RICHMOND, Va. (AP) — The Food and Drug Administration said Thursday it has issued about 1,200 warning letters to retailers in 15 states for violating federal tobacco regulations since beginning inspections under a 2009 law giving it authority to regulate the industry.
The agency’s Center for Tobacco Products, using state contractors, has conducted more than 27,500 inspections of stores selling tobacco products. It is combating underage use of tobacco products, while also seeking to reduce tobacco-related diseases, which are responsible for about 443,000 deaths a year in the U.S.
“We all recognize that almost all smokers start smoking when they are kids, and those kids have to get those tobacco products somewhere,” Dr. Lawrence Deyton, director of the Center for Tobacco Products, said in an interview with The Associated Press. “The retail community really is on the front line of helping to prevent our kids from initiating tobacco use. … It’s very important for every neighborhood to know that their retailers are enforcing this new law.”
Inspectors visiting retailers nationwide were looking for violations of federal laws barring the sale of cigarettes or other tobacco products to anyone under 18 years old. There are also laws against the sale of flavored cigarettes or of cigarettes in packs that contain the words like “light,” ”mild,” or “low-tar.” Other laws bar retailers from selling single cigarettes, giving away free samples or promotional items like hats and T-shirts with cigarette and smokeless tobacco brands or logos.
Most of the warning letters were for retailers selling tobacco to minors, who were sent into stores to make undercover purchases. Once they receive a warning letter, retailers then have 15 days to respond on how they plan to address the violations.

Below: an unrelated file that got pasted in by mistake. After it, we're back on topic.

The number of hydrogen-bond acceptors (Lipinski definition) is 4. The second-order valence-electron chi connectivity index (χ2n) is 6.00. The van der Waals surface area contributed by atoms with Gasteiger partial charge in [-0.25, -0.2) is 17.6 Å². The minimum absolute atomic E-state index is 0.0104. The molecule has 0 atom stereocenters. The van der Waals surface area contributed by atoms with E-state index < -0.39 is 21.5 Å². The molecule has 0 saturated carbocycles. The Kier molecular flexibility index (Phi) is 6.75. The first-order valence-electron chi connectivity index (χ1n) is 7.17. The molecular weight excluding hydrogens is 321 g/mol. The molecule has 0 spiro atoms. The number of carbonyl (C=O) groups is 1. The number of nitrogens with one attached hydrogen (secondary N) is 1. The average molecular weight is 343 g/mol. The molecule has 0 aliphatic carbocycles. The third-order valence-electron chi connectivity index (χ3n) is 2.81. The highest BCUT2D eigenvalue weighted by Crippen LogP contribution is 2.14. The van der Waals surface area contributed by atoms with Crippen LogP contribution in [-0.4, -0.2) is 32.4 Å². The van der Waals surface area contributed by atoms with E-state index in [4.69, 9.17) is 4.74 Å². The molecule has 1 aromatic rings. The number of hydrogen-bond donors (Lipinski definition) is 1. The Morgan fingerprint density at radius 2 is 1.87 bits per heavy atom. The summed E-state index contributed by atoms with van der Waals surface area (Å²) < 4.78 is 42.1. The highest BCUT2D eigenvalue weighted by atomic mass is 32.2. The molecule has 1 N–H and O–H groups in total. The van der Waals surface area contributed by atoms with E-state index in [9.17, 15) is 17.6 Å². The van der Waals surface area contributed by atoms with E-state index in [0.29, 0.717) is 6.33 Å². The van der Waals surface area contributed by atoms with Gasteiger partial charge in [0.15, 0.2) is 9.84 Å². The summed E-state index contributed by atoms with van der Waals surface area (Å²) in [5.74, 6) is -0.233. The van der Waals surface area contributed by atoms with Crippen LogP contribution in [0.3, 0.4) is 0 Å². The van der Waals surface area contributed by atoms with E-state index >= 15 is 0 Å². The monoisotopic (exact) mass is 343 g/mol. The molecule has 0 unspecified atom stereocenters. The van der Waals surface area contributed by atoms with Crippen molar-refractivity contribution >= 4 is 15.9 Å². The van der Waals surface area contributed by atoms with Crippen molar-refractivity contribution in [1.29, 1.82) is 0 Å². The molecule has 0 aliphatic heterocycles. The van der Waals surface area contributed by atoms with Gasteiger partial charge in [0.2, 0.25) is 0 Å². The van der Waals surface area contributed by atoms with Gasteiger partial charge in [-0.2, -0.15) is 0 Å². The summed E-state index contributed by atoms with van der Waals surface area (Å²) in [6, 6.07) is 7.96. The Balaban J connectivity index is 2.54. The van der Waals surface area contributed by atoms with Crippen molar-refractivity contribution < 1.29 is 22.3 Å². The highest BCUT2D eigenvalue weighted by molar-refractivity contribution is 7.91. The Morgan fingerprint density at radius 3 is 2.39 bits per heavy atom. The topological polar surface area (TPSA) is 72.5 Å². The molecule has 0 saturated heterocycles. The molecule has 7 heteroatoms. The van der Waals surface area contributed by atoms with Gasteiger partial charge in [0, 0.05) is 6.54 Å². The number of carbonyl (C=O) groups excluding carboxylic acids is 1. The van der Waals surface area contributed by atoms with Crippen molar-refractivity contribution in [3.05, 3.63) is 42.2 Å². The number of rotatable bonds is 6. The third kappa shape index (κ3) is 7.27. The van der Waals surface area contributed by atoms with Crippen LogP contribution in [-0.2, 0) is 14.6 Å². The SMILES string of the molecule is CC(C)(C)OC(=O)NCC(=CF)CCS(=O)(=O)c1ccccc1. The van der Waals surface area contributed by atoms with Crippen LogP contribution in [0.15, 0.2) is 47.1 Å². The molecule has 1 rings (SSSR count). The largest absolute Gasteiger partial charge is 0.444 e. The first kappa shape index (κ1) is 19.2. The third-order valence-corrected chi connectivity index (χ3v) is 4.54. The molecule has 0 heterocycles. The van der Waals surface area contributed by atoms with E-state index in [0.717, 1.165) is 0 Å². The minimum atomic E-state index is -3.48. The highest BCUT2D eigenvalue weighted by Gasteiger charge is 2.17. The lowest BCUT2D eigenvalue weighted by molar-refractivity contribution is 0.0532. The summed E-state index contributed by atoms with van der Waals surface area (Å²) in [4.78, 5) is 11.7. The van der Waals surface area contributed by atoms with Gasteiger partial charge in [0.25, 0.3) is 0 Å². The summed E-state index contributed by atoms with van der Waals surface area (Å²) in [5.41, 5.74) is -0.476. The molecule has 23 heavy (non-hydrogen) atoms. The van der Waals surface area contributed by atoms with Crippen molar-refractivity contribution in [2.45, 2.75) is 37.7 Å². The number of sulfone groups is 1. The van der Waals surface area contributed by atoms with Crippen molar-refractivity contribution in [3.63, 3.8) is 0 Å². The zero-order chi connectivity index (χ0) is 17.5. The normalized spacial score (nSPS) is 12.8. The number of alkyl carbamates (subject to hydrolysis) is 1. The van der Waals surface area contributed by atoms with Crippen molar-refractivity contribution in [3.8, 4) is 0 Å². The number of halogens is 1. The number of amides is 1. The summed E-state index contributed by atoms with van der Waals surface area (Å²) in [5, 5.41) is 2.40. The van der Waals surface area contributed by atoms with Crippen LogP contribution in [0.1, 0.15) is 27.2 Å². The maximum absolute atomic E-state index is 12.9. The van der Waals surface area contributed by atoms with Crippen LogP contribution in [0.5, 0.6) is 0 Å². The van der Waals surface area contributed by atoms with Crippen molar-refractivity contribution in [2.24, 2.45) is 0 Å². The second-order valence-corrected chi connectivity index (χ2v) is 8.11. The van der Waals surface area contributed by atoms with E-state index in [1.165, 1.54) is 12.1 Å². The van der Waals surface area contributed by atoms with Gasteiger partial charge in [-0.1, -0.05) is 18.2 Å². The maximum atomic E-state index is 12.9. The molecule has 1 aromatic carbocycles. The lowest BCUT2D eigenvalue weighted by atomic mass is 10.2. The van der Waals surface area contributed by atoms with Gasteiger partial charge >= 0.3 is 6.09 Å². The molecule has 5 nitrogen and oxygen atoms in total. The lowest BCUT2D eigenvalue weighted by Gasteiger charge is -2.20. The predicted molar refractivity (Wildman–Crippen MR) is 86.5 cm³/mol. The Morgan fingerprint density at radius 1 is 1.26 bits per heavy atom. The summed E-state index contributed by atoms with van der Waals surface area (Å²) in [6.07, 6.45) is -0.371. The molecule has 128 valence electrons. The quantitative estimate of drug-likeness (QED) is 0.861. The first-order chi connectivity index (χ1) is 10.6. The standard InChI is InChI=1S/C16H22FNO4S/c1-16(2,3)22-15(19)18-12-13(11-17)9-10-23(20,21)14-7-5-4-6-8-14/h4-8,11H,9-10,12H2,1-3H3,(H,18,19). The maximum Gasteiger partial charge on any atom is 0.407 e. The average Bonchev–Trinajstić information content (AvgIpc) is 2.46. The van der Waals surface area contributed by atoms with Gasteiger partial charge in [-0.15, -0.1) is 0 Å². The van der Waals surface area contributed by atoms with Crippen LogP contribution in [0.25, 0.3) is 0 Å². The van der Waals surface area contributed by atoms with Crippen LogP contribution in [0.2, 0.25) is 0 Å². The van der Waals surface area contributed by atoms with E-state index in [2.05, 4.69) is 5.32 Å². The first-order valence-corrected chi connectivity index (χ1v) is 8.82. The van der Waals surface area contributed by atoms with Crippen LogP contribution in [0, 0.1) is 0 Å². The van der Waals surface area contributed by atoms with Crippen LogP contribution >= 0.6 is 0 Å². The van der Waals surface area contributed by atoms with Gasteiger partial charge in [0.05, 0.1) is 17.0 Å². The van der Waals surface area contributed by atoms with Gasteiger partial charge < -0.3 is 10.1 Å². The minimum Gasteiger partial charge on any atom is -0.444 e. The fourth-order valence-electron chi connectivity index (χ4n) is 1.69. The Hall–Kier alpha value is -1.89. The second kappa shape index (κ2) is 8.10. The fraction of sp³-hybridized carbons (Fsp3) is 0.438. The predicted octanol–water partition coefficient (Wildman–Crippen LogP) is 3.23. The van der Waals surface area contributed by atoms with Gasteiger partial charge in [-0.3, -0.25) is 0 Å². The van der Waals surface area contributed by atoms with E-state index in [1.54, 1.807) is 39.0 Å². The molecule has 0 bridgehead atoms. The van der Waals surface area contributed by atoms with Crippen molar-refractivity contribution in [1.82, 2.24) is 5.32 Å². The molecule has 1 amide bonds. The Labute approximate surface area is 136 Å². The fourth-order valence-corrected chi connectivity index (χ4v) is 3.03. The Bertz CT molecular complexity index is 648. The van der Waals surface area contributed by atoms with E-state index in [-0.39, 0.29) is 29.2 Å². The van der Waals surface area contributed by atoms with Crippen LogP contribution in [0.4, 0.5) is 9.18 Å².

After one violation, retailers can be fined for breaking tobacco laws during follow-up inspections. Retailers with a second violation within a year can be fined up to $250, with penalties growing to $10,000 for six or more violations within four years. They also can be banned from selling tobacco products.
“We are very, very much in a spotlight and we take our responsibility seriously,” said Lyle Beckwith, a spokesman for the National Association of Convenience Stores, which sells about 80 percent of the tobacco on the market in the U.S. “Thirty percent of our inside sales are tobacco, so if a convenience store loses the ability to sell tobacco, in essence that store is out of business.”
Beckwith said that more enforcement needs to be done to curb contraband and black market cigarettes, as well as online sales and purchases at Native American reservations — which are all other venues for minors to attempt to buy tobacco products.
White House press secretary Jay Carney said the letters remind retailers of their “legal responsibility to protect our children.”
“President Obama is committed to protecting children from cigarettes, and this action is only one part of the administration’s effort to stop children from smoking before they start,” Carney said.
Over the last two years, the FDA has contracted with 37 states and the District of Columbia to do retail compliance checks with at least 20 percent of stores in each state. The data released by the agency is only for the 15 states which the agency initially contracted in fiscal year 2010.
States are trained by the FDA and paid by fees charged to the tobacco companies. How much the FDA pays states to participate varies on factors including the size of their enforcement plan and how many retail locations they have in the state. The agency says the contracts total $24 million have led to more than 265 jobs.
The FDA collected nearly $260 million in user fees from tobacco companies for fiscal 2009 and 2010 combined, and should collect $450 million this year. User fees will grow to $712 million by 2019. Fees are collected quarterly and based on each company’s share of the U.S. tobacco market.
The agency won the authority in 2009 to regulate tobacco products, including the ability to ban certain products, regulate marketing, reduce nicotine in tobacco products and block labels such “low tar” and “light.”
About 46 million Americans — one out of every five — smoke, and more than 3 percent of American adults use smokeless tobacco, according to the Centers for Disease Control and Prevention. The agency also says 17 percent of high school students smoke and 6 percent of them use smokeless tobacco.
Michael Felberbaum can be reached at http://www.twitter.com/MLFelberbaum.